Tegan Llewellyn has always been different than her adopted family, except Grandmother Hannah, a prospector during the 1829 Georgia gold rush. Now, seventy years later there are reports of gold in Nome, and the opportunity is too good to pass up. But Tegan doesn’t count on the dangers that strike from the moment she steps off the steamer, including the threat of losing her heart.
Elijah Hunter has prospected for gold all over the US and Canada and likes being on the move. The last thing he expects to find on his latest search is a lady miner who proves to be nothing but trouble. Can he convince her that leaving is for her own good before it’s too late…for both of them?
This was a short read. But it was a fantastic read about a woman gold miner. This is a long story but it certainly didn’t start at that way. If you want a short story that makes you smile look go farther.
I received a complimentary copy from the author and Celebrate Lit and these opinions are my own.
About the Author
Linda Shenton Matchett writes about ordinary people who did extraordinary things in days gone by. A native of Baltimore, Maryland, she was born a stone’s throw from Fort McHenry (of Star-Spangled Banner fame) and has lived in historic places all her life. Linda is a volunteer docent and archivist for the Wright Museum of World War II and a former trustee for her local public library. She now resides in central New Hampshire where her favorite activities are exploring the state’s historical sites and immersing herself in the imaginary worlds created by other authors.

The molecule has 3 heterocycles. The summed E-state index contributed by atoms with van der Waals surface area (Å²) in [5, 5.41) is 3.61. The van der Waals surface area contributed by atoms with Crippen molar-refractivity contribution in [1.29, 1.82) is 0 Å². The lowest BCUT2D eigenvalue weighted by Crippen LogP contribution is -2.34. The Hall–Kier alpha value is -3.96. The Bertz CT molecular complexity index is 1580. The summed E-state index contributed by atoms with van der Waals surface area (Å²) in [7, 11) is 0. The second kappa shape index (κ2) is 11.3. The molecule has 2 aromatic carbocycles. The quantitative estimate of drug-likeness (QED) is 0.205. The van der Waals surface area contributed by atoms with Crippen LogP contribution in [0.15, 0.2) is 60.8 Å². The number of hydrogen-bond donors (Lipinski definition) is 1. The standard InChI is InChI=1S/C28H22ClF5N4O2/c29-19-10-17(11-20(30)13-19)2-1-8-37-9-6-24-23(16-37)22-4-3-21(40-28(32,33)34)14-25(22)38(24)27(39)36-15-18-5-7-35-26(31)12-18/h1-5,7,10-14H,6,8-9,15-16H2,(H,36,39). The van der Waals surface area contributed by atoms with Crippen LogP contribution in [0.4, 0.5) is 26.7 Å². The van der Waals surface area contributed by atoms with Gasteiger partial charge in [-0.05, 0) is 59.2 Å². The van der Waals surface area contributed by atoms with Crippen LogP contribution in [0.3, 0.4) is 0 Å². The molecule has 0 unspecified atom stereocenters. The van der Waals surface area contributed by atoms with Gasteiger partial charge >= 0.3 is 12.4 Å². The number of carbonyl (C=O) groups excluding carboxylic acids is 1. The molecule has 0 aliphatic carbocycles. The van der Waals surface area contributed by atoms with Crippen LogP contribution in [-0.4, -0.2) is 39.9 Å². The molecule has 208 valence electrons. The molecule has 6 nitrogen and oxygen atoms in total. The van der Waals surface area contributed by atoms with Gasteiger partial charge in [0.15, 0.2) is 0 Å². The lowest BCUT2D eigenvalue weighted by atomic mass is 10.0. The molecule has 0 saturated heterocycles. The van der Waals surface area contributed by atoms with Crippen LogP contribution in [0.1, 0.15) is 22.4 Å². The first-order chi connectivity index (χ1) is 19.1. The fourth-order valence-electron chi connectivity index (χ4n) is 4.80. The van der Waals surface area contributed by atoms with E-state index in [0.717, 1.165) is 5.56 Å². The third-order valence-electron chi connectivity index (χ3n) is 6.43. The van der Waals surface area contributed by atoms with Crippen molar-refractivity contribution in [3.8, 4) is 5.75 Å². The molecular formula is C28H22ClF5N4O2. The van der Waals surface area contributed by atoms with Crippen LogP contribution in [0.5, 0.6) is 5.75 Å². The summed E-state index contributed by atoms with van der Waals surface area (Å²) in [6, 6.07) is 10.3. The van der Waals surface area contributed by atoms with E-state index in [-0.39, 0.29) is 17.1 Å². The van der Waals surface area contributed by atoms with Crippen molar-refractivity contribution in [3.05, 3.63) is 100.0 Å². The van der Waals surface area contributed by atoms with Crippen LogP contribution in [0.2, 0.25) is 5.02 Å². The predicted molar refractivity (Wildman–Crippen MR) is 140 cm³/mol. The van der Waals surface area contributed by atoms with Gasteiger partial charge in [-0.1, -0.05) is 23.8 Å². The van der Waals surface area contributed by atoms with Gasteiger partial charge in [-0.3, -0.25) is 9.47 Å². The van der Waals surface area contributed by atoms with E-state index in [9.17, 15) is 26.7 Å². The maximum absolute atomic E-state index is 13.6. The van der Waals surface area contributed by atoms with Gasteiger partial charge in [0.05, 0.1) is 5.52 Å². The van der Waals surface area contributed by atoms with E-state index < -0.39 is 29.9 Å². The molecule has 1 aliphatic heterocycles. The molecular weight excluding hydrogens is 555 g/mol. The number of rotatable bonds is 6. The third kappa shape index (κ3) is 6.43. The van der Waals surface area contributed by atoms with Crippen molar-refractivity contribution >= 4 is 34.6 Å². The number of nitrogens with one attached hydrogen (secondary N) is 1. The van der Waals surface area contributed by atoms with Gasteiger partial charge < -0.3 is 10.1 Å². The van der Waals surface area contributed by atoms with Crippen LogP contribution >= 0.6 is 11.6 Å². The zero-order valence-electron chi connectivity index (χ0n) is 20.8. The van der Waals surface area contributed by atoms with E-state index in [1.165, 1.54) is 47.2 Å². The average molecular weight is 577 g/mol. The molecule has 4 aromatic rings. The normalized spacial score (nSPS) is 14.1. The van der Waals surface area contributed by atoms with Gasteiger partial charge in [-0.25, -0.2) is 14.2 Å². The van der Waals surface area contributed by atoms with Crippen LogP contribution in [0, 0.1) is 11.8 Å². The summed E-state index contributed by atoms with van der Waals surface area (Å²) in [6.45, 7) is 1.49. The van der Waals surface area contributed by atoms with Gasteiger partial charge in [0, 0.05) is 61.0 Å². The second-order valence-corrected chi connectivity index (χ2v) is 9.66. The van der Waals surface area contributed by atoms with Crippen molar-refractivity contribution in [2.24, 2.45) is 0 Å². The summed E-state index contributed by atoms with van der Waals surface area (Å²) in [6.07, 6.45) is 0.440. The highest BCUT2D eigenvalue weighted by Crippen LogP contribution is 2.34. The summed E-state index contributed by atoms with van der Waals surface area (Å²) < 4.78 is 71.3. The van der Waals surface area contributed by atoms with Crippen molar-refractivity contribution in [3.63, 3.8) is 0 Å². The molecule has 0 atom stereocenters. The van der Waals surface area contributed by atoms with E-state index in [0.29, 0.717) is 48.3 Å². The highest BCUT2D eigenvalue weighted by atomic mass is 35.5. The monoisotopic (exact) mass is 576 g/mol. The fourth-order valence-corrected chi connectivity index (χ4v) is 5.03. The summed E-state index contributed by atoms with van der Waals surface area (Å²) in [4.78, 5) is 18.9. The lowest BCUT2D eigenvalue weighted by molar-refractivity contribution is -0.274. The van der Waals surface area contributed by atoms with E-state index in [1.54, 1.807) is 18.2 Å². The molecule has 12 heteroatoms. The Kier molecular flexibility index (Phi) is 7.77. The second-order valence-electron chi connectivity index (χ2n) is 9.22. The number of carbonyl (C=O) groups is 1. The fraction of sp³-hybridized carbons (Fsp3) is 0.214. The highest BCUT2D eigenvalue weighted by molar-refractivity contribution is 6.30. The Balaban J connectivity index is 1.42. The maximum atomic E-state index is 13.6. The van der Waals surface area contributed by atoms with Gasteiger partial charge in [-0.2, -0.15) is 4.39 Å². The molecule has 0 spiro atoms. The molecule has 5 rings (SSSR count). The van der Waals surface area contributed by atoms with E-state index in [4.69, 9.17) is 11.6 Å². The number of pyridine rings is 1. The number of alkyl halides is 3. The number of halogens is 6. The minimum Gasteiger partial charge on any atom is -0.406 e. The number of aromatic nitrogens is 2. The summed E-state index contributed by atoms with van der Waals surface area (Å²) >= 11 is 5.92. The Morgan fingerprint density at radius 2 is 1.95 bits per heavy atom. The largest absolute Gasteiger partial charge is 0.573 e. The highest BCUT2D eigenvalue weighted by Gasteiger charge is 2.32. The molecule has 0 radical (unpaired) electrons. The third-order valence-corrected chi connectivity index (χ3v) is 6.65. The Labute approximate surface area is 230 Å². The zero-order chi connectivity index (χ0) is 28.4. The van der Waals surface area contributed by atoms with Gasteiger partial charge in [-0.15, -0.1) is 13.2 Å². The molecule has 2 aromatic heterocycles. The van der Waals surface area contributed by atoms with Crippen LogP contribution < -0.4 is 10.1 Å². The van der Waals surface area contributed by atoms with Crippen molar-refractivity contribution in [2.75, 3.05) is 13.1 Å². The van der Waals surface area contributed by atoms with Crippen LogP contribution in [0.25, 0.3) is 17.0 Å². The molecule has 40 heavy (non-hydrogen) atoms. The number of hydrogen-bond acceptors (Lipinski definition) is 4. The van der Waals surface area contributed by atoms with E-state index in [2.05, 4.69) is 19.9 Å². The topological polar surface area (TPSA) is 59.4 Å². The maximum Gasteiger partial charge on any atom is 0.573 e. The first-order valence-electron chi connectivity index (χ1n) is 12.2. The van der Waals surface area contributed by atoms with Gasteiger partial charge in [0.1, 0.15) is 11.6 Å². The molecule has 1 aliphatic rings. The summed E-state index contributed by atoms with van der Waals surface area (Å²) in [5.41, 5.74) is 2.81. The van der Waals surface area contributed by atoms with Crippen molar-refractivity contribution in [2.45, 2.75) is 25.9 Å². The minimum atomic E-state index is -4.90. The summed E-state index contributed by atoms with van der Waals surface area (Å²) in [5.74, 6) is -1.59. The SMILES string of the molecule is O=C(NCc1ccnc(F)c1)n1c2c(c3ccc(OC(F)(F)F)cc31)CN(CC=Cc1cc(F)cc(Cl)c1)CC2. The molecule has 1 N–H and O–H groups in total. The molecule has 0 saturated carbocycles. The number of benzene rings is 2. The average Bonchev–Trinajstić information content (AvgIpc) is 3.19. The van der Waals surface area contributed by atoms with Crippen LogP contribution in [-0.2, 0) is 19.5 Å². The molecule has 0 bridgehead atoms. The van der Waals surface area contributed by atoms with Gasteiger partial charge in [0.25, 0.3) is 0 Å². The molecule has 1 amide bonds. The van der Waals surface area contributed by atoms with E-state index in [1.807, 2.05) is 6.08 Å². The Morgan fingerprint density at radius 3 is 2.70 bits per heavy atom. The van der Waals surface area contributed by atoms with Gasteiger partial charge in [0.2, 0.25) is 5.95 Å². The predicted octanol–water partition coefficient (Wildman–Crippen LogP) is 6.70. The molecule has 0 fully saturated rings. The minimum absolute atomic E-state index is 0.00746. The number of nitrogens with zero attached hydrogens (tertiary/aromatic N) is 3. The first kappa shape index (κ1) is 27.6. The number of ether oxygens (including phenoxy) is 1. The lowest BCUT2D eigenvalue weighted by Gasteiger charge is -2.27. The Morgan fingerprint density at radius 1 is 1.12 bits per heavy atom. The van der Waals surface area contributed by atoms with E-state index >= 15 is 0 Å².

More from Linda
I am constantly amazed at the extraordinary things women did over the course of history (mostly done in dresses and skirts until about eighty years ago!). When I stumbled on the fact that women were involved during the gold and silver rushes that occurred in the US and its territories, I knew I had to tell their story.
A significant number of women followed husbands, brothers, or fathers, but an intrepid few set out on their own to find their fortune for as many reasons as there were women. Some went to escape difficult (or abusive) situations at home and others because they felt they had no choice. But there was a small percentage who made their way across thousands of miles for the sheer adventure.
The Nome Gold Rush started 175 years ago in 1898, and was different than previous rushes in that much of the gold was on the beach and could be plucked from the sand without any need for a claim. Later, claims were required to mine gold from the Snake River, and this is when things got dirty.
Initially, the courts upheld original claims, but after some of the “claim jumpers” offered to share proceeds from their invalid claims, a few crooked judges and politicians decided this was a great opportunity to line their pockets. Already guilty of stealing votes and voter intimidation, Alexander McKenzie, National Committeeman for North Dakota headed the pack and created an elaborate scheme with the help of Judge Arthur Noyes. It would take nearly two years for the men to be arrested and brought to trial. I included a fictionalized version of this situation in Gold Rush Bride Tegan.
I visited Alaska before writing Tegan and was overwhelmed by its majestic beauty. The photos I’d seen before the trip didn’t do justice to the reality of the state’s glaciers, mountains, rivers, and forests. Wildlife is so abundant that it literally walked or flew through town giving us “up close and personal” experiences with moose, wild sheep, eagles, and more.
Because of the inaccessibility of much of the state, one in fifty Alaskans hold a pilot’s license as compared to the national average which is one in seven hundred. However, in 1898, prospectors didn’t have that luxury, instead making their way to San Francisco by rail and then either going overland with wagons and mules or up the coast on schooners, either choice a difficult and arduous journey.
It is my hope that Gold Rush Bride Tegan honors the stalwart women who left all they knew for the chance of a lifetime.